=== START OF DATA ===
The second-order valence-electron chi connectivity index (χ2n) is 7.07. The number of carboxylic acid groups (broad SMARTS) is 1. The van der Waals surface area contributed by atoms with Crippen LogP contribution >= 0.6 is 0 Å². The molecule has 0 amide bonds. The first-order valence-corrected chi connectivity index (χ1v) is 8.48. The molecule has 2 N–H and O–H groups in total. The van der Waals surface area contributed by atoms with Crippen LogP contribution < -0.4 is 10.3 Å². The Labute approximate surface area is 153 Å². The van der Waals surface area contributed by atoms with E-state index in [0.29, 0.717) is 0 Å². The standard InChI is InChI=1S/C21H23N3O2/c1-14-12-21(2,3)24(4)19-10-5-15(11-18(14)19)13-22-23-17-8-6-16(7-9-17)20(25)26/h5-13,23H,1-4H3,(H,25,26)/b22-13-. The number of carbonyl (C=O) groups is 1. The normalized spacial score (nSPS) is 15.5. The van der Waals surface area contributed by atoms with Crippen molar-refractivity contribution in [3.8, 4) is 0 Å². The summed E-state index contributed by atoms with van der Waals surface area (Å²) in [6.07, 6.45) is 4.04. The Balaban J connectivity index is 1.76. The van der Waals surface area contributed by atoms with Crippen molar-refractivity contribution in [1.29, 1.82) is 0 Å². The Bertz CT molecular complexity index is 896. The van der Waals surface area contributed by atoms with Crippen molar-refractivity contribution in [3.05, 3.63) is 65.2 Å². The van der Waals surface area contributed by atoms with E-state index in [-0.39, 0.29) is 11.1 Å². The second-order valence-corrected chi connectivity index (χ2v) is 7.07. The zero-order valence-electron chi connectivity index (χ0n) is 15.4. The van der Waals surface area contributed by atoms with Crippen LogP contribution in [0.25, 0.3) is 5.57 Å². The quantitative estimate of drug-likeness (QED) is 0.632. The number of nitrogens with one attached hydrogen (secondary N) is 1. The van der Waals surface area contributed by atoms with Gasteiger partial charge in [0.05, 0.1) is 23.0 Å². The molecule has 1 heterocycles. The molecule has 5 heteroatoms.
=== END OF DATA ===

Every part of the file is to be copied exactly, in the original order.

The second-order valence-electron chi connectivity index (χ2n) is 7.07. The number of carboxylic acid groups (broad SMARTS) is 1. The van der Waals surface area contributed by atoms with Crippen LogP contribution >= 0.6 is 0 Å². The molecule has 0 amide bonds. The first-order valence-corrected chi connectivity index (χ1v) is 8.48. The molecule has 2 N–H and O–H groups in total. The van der Waals surface area contributed by atoms with Crippen LogP contribution < -0.4 is 10.3 Å². The Labute approximate surface area is 153 Å². The van der Waals surface area contributed by atoms with E-state index in [0.29, 0.717) is 0 Å². The standard InChI is InChI=1S/C21H23N3O2/c1-14-12-21(2,3)24(4)19-10-5-15(11-18(14)19)13-22-23-17-8-6-16(7-9-17)20(25)26/h5-13,23H,1-4H3,(H,25,26)/b22-13-. The number of carbonyl (C=O) groups is 1. The normalized spacial score (nSPS) is 15.5. The van der Waals surface area contributed by atoms with Crippen molar-refractivity contribution in [3.8, 4) is 0 Å². The summed E-state index contributed by atoms with van der Waals surface area (Å²) in [6.07, 6.45) is 4.04. The Balaban J connectivity index is 1.76. The van der Waals surface area contributed by atoms with Crippen molar-refractivity contribution in [1.29, 1.82) is 0 Å². The Bertz CT molecular complexity index is 896. The van der Waals surface area contributed by atoms with Crippen molar-refractivity contribution in [3.05, 3.63) is 65.2 Å². The van der Waals surface area contributed by atoms with E-state index in [-0.39, 0.29) is 11.1 Å². The second-order valence-corrected chi connectivity index (χ2v) is 7.07. The zero-order valence-electron chi connectivity index (χ0n) is 15.4. The van der Waals surface area contributed by atoms with Crippen LogP contribution in [0.25, 0.3) is 5.57 Å². The quantitative estimate of drug-likeness (QED) is 0.632. The number of nitrogens with one attached hydrogen (secondary N) is 1. The van der Waals surface area contributed by atoms with Gasteiger partial charge in [0.05, 0.1) is 23.0 Å². The molecule has 1 heterocycles. The molecule has 5 heteroatoms.